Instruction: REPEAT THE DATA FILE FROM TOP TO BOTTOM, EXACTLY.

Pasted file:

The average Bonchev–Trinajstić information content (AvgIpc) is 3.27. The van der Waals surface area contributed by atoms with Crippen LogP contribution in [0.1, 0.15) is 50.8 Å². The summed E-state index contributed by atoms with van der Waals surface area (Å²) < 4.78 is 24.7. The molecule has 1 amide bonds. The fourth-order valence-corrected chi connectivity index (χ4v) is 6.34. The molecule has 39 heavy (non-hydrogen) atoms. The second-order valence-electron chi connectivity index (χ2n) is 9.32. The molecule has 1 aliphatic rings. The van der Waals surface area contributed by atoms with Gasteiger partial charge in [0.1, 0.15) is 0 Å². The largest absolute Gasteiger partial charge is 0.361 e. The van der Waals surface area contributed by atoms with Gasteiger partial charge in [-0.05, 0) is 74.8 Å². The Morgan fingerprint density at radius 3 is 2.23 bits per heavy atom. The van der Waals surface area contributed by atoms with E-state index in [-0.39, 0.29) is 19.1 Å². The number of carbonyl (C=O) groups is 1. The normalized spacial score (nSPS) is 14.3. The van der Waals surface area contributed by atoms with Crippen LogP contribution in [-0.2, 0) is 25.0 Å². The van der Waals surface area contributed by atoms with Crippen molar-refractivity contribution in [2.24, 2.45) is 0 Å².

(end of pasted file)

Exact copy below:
The average Bonchev–Trinajstić information content (AvgIpc) is 3.27. The van der Waals surface area contributed by atoms with Crippen LogP contribution in [0.1, 0.15) is 50.8 Å². The summed E-state index contributed by atoms with van der Waals surface area (Å²) < 4.78 is 24.7. The molecule has 1 amide bonds. The fourth-order valence-corrected chi connectivity index (χ4v) is 6.34. The molecule has 39 heavy (non-hydrogen) atoms. The second-order valence-electron chi connectivity index (χ2n) is 9.32. The molecule has 1 aliphatic rings. The van der Waals surface area contributed by atoms with Gasteiger partial charge in [0.1, 0.15) is 0 Å². The largest absolute Gasteiger partial charge is 0.361 e. The van der Waals surface area contributed by atoms with Gasteiger partial charge in [-0.05, 0) is 74.8 Å². The Morgan fingerprint density at radius 3 is 2.23 bits per heavy atom. The van der Waals surface area contributed by atoms with E-state index in [-0.39, 0.29) is 19.1 Å². The number of carbonyl (C=O) groups is 1. The normalized spacial score (nSPS) is 14.3. The van der Waals surface area contributed by atoms with Crippen LogP contribution in [-0.2, 0) is 25.0 Å². The van der Waals surface area contributed by atoms with Crippen molar-refractivity contribution in [2.24, 2.45) is 0 Å².